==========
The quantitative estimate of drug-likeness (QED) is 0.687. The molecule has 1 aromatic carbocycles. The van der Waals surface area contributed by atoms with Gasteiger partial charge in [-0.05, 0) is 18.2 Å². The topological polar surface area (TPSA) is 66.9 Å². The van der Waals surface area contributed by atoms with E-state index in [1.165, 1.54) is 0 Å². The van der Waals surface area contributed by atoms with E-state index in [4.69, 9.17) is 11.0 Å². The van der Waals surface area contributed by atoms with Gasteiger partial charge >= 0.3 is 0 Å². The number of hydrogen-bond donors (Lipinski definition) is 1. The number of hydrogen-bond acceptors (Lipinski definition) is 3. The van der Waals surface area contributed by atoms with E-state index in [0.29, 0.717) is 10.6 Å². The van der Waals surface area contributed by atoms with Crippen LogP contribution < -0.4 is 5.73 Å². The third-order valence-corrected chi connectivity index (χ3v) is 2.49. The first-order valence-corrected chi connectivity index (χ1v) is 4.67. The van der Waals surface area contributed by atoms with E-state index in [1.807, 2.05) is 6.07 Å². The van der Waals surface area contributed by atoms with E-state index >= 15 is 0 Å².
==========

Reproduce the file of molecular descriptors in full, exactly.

The quantitative estimate of drug-likeness (QED) is 0.687. The molecule has 1 aromatic carbocycles. The van der Waals surface area contributed by atoms with Gasteiger partial charge in [-0.05, 0) is 18.2 Å². The topological polar surface area (TPSA) is 66.9 Å². The van der Waals surface area contributed by atoms with E-state index in [1.165, 1.54) is 0 Å². The van der Waals surface area contributed by atoms with E-state index in [4.69, 9.17) is 11.0 Å². The van der Waals surface area contributed by atoms with Gasteiger partial charge >= 0.3 is 0 Å². The number of hydrogen-bond donors (Lipinski definition) is 1. The number of hydrogen-bond acceptors (Lipinski definition) is 3. The van der Waals surface area contributed by atoms with E-state index in [0.29, 0.717) is 10.6 Å². The van der Waals surface area contributed by atoms with Crippen LogP contribution < -0.4 is 5.73 Å². The third-order valence-corrected chi connectivity index (χ3v) is 2.49. The first-order valence-corrected chi connectivity index (χ1v) is 4.67. The van der Waals surface area contributed by atoms with E-state index in [1.807, 2.05) is 6.07 Å². The van der Waals surface area contributed by atoms with E-state index >= 15 is 0 Å².